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Decision disappoints dairy farmers
There will be no more crying over spilled milk at Bishops Feild Elementary come the new year.
The administration of the downtown St. John’s elementary school — currently using the former school for the deaf on Topsail Road as its temporary home — decided that as of January, it will no longer purchase milk.
According to the Newfoundland and Labrador English School District, the Bishop Feild administration found there was significant wastage of white milk purchased.
With access to white milk already offered through the School Lunch Program, Bishop Feild decided to discontinue purchasing additional milk, according to a district spokeswoman.
Rather than milk, the school is instead recommending that students bring water bottles, as it will purchase a water filling station for student and staff use.
Water was given a more prominent role in the most recent edition of Canada’s Food Guide as the recommended drink of choice, and dairy has been included with protein foods.
The district said Bishop Feild school will revisit the white milk option in the future if there is a significant demand from parents.
It’s not that white milk won’t be available at the school anymore — it will continue to be provided through the School Lunch Program and for cereal as part of its breakfast program.
It was also determined that, given the school’s breakfast program includes yogurt, cheese and fresh fruit, students have access to other sources of protein and dairy products.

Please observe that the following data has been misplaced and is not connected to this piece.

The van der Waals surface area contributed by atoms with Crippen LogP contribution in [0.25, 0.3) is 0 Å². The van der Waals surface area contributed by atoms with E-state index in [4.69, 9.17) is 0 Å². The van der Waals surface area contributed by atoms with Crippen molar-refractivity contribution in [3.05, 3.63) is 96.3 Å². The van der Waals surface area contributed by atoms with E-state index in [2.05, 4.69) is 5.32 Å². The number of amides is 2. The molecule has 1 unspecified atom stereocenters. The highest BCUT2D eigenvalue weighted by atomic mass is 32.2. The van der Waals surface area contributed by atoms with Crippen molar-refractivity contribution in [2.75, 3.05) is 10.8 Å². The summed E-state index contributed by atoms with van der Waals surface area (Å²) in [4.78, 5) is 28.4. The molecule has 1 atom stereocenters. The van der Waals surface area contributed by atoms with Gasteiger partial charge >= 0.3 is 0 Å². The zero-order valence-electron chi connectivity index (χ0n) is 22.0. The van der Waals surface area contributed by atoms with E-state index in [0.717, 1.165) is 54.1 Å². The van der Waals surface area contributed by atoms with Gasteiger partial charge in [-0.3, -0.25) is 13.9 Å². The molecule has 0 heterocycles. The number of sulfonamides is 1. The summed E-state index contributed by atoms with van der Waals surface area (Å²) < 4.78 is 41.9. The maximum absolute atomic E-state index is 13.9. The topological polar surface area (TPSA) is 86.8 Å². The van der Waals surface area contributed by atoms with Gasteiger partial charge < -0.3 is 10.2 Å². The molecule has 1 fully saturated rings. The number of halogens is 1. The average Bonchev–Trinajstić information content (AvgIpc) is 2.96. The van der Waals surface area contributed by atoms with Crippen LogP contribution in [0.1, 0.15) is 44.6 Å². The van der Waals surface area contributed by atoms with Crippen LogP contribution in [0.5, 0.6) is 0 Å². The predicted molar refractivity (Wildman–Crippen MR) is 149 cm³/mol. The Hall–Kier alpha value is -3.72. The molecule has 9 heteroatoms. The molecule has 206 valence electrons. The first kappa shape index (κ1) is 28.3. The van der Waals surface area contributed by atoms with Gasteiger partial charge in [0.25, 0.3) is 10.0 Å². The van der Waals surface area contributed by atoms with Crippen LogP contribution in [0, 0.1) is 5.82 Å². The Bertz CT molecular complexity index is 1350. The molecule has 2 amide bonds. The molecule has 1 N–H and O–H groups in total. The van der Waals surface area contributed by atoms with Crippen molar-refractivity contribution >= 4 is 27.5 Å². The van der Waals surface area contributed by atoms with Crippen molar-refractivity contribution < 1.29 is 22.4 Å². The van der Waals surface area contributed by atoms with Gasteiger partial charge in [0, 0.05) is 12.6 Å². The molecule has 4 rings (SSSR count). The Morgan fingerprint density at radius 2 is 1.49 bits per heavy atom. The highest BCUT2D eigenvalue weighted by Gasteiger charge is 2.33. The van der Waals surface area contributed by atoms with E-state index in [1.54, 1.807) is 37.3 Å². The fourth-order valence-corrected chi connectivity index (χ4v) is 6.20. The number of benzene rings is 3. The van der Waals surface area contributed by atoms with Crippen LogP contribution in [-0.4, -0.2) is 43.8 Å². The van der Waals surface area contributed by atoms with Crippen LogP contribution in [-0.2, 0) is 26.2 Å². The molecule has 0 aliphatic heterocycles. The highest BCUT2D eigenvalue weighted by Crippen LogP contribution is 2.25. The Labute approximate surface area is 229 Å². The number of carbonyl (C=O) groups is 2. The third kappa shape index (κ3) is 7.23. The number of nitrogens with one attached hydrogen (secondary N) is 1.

As well, in the past, schools have purchased both white and chocolate milk, but the draft new School Food Guidelines, developed by the provincial government and based on the new Canada Food Guidelines, does not include chocolate milk as a recommended beverage, the district noted.
Those draft School Food Guidelines are being piloted in select district schools throughout the province, with full implementation expected in September 2020, the district said.
DIETICIANS RECOMMEND MILK
Adrianna Smallwood, a dietician and regional spokeswoman for the Dieticians of Canada, noted the misconception surrounding the revised Canada’s Food Guide, and said schools have to be careful about what message they send.
“(Dairy) is still a huge, important part of the diet. …. People look to schools to be the ones who are the most educated and they are providing the nutrition for the brain and the body, so if they are going to cut milk out of the program that’s going to make it look even worse, like it’s not important … but it really is,” Smallwood said.